WE have arrived at the eve of the most sacred month of our Liturgical Calendar, the month of October when Antinous the mortal died beneath the waves of the Nile during a tour of the Eastern Provinces which had started out as the crowning glory of the reign of Emperor Hadrian, but which quickly descended into disaster.
By the end of October, Antinous would be dead and Hadrian would be a changed man.
Up until this turning point, his rule had been marked by Hellenistic tolerance and diplomacy.
From this point onward, the emperor became increasingly capricious and unpredictable.
Just imagine those last few weeks in September and October of the year 130. Hadrian and Antinous had visited Alexandria. They had marvelled at the towering lighthouse.
Perhaps, in his youthful exuberance, Antinous had even scaled the lighthouse to get a spectacular view from the top.
They would have visited the Tomb of Alexander the Great and have marvelled at the rock crystal sarcophagus containing the body of the young man who had conquered the world by the time he was just a little over half Hadrian's age.
That's assuming the Tomb of Alexander was still located in Alexandria in the year 130. Like the Tomb of Antinous, no one knows the whereabouts of Alexander's Tomb.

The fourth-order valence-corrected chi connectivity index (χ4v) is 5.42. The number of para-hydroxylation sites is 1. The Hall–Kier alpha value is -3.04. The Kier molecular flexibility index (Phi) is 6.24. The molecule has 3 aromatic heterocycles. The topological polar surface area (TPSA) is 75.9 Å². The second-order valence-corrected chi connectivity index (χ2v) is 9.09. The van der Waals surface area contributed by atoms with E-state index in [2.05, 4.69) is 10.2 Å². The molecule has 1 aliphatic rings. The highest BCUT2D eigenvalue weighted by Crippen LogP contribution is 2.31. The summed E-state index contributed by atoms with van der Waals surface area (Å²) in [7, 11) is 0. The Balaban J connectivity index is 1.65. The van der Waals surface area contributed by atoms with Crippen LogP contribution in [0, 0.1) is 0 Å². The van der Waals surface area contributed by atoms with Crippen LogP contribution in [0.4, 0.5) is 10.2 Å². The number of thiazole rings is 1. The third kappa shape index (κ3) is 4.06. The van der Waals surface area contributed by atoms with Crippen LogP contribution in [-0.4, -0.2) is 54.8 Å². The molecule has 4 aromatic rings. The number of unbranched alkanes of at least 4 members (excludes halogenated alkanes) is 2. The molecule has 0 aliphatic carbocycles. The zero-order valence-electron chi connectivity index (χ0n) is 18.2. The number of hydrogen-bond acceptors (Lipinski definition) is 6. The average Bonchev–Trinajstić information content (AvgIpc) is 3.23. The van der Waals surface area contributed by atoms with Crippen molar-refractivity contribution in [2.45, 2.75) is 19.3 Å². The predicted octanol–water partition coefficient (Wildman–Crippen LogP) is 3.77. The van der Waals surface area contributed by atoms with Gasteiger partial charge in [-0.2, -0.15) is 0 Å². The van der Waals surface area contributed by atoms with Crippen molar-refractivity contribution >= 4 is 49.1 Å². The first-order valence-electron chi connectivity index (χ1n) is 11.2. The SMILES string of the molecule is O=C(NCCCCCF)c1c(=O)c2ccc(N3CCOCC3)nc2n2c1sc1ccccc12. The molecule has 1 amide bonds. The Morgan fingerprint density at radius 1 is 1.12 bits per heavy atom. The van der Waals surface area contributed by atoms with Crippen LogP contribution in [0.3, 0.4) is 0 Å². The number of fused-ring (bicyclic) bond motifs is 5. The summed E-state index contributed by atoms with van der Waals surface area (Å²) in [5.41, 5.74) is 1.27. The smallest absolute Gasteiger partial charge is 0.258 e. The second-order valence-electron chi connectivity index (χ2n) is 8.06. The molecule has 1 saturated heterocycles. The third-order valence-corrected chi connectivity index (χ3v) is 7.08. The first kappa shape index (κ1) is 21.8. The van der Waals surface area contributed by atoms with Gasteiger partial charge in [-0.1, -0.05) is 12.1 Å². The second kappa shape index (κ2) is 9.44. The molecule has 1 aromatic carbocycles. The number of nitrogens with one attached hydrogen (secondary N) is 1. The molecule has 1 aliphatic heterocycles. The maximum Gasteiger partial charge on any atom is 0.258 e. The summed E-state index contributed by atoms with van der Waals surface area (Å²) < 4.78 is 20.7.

That would have been a recurring theme during their travels through Egypt: The plundering of the tombs of Egyptian rulers.
Hadrian and Antinous would have gazed in awe at the Sphinx and the Pyramids, which were already incredibly old even then. The Great Pyramid was 2,500 years old THEN! (With apologies to John Anthony West who believes the Sphinx, at least, could be many thousands of years older than that.)
And those monuments had long since been plundered. The Sphinx had undergone "restoration" work more than 1,000 years before Hadrian and Antinous saw it.
At the Egyptian capital of Memphis, called Mennefer by the Egyptians, they would have scaled the cliffs on the western fringes of the huge city to visit the famous Step Pyramid of Djoser designed even before the Great Pyramid by the fabled man of science and art known as Imhotep, who himself was deified after death, just as Antinous soon would be. Another ancient name for the city was Ineb-hedj, meaning White Walls" or White Fortress.